“After the horrendous display of racism, bigotry, and white supremacy in Charlottesville, we, the citizens of the City of Norfolk, take a stand against white nationalism by removing one of its symbols, the Confederate monument,” the petition, which can be found here, starts.
“On top of a white, Vermont granite base stands a 15-foot figure of a Confederate soldier,” the petition continues. “The monument commemorates the last reunion of surviving Confederate soldiers and is found on Main Street in Downtown Norfolk.
“We, the Citizens of the City of Norfolk, want the Confederate monument removed from downtown Norfolk on Main Street. After it is removed, we suggest placing the Confederate monument in a museum where exhibits and conversations can occur in a thoughtful, informed manner. We recommend replacing the Confederate monument with a new monument to serve as a celebration racial and cultural diversity.”
“In the 1850s, there was a slave market at that site,” said Norfolk State University professor Charles Ford. “Then, with Reconstruction, it became Market Square — the Sargeant Room has a beautiful postcard of the street vendors — both white and black there. Then, with white supremacy and the automobile, the vendors left and the monument went up. Did the people of 1899-1902 know that the space had been used for slave auctions forty-five years or so before? Probably.”
In 2015 the Norfolk City Council decided to keep the monument at their annual retreat. All three black council members agreed that removing the monument was unnecessary, according to reporting from Tim Eberly.
“You can’t erase history just because you don’t like it,” then Vice Mayor Angelia Williams Graves, who is black, said at the time. “It is what it is. To remove it would be a mistake.”
Of course, much has changed since then, including Councilwoman Graves position on the issue.
“In 2015, I was under the impression that because of federal law, we could not move the statue,” she said. “I understand that may not completely be the case now. I support the Mayor’s idea to move the monument to the cemetery. Let the dead all rest in peace together.”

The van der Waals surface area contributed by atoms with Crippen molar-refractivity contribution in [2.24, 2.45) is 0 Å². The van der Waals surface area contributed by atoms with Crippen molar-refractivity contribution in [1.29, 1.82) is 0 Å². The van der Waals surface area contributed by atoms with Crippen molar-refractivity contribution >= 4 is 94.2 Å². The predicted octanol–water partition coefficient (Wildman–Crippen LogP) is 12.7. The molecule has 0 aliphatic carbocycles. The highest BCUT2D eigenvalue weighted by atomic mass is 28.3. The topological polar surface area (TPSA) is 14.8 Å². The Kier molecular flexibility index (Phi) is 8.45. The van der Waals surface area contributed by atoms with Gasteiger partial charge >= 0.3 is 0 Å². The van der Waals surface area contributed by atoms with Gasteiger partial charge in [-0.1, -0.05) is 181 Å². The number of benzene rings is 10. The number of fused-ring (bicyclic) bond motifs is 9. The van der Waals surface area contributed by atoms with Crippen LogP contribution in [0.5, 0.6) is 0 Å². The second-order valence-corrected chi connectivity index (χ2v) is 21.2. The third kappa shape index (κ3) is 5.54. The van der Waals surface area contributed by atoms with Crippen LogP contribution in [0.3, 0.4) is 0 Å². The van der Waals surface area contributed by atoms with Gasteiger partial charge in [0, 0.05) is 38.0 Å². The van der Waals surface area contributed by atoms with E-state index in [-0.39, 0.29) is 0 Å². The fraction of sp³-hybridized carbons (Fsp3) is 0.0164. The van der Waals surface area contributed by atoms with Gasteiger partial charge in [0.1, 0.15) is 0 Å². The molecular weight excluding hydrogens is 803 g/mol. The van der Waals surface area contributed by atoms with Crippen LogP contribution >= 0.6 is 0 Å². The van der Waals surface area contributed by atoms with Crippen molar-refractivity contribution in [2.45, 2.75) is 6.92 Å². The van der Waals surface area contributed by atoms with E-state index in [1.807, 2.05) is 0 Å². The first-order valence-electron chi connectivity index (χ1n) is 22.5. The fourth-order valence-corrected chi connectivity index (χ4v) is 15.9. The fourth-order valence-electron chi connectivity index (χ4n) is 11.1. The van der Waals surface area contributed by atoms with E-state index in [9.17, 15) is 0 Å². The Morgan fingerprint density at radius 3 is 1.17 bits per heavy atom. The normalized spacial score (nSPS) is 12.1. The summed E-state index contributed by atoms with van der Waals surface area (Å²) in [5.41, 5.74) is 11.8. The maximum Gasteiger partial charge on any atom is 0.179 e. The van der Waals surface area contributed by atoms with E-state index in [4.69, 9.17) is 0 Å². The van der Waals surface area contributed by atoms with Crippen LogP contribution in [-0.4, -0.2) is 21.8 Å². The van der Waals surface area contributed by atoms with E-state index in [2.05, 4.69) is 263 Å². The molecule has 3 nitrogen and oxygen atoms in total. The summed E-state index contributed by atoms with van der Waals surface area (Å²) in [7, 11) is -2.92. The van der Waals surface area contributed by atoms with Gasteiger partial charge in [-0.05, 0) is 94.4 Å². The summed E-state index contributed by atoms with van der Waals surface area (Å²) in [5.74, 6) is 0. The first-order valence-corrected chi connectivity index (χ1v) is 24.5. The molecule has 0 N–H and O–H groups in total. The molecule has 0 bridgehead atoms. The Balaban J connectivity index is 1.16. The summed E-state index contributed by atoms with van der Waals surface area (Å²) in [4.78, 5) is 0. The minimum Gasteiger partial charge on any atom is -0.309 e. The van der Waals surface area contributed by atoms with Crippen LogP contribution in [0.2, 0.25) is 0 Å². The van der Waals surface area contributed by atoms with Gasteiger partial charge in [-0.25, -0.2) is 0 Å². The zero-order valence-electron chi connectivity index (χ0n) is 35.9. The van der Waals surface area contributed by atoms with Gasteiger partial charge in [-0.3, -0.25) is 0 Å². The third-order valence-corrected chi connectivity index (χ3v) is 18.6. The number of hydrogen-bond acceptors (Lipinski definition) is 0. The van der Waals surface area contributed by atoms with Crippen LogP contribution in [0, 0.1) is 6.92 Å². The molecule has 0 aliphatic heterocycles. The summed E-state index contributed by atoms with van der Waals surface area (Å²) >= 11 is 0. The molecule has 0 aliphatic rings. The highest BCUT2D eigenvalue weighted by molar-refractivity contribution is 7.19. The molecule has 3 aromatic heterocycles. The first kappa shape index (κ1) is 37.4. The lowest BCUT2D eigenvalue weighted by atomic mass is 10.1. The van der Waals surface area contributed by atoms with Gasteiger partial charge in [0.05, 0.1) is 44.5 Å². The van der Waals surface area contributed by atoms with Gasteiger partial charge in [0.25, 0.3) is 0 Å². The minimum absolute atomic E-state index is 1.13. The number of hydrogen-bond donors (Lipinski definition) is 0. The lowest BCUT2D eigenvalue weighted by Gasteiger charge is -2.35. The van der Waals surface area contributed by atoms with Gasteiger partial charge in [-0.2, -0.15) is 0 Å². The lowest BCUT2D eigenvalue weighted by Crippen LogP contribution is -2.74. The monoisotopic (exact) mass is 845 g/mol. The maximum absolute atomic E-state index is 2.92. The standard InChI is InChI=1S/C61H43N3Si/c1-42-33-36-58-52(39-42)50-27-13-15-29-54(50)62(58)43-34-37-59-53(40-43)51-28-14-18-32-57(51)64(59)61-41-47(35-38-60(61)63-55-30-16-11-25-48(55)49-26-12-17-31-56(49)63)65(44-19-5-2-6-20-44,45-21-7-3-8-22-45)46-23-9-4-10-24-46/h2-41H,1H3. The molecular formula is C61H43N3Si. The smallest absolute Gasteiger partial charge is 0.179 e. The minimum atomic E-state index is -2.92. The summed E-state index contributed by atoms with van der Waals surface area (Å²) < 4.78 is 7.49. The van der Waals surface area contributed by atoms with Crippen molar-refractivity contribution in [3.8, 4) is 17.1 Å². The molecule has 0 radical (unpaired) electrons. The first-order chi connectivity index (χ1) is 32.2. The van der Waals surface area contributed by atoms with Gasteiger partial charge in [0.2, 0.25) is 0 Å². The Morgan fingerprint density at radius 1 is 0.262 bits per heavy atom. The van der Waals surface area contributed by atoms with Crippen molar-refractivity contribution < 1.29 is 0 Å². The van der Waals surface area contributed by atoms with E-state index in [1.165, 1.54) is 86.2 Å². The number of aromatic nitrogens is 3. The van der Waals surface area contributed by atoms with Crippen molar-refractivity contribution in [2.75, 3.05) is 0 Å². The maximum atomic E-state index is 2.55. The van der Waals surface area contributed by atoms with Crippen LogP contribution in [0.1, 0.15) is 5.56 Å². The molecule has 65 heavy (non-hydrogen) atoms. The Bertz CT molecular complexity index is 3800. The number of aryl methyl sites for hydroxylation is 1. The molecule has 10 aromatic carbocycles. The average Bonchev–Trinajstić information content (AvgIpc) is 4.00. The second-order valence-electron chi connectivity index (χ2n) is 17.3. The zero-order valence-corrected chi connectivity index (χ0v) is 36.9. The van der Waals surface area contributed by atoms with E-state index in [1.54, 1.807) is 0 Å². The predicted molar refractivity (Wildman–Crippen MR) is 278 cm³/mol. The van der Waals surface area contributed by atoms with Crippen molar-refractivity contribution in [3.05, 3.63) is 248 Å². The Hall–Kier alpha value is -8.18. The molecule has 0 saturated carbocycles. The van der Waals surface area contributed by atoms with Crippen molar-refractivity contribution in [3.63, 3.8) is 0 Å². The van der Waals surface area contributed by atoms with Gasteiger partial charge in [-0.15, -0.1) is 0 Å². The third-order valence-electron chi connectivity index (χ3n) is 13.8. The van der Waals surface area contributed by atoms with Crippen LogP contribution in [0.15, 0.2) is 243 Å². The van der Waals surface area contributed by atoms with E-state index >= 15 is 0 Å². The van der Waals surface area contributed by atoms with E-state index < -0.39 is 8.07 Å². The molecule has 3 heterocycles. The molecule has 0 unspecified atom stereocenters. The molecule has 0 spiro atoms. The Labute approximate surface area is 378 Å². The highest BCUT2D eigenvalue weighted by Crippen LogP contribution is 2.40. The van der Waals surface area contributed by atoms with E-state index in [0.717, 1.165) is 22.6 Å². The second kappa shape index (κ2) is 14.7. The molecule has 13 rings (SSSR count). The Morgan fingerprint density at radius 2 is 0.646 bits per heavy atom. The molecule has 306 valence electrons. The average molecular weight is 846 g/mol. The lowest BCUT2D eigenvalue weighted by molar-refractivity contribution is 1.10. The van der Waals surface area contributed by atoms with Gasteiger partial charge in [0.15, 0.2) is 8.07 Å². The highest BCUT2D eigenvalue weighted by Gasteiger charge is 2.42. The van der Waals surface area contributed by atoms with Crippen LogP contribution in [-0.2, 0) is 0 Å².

Councilman Tommy Smigiel is one who carefully listens to the will of the citizens before making his decision on an issue.
“Believe it or not, I have had very few emails from citizens in Norfolk on the issue and it has been split,” he said. “Most of those who wish to keep it, tend to state that moving it doesn’t erase history.”
Cities have dealt with their monuments in different ways. Baltimore recently tore theirs down in the middle of the night. From The Baltimore Sun:
The action comes after Mayor Catherine Pugh pledged to remove four statues linked to the Confederacy from public spaces in the city and the Baltimore City Council unanimously passed a resolution to tear them down after a national conversation was renewed following a deadly act of terror during a white supremacist rally in Charlottesville, Va. on Saturday.
Protestors took the matter into their own hands in Durham. From The New York Times:
Chanting “No K.K.K., no fascist U.S.A.,” the protesters slung a rope around the Confederate soldier’s neck and pulled.
The crowd stepped back, out of the way, and the soldier came crashing to the ground in a heap of crumpled metal.
Whether or not the Norfolk monument comes down or if a large amount of signage is added to provide proper historical context, clearly, in my personal opinion, something must be done.
No matter what happens, and no matter what your personal beliefs are, I pray for peace in our hearts and peace in our streets.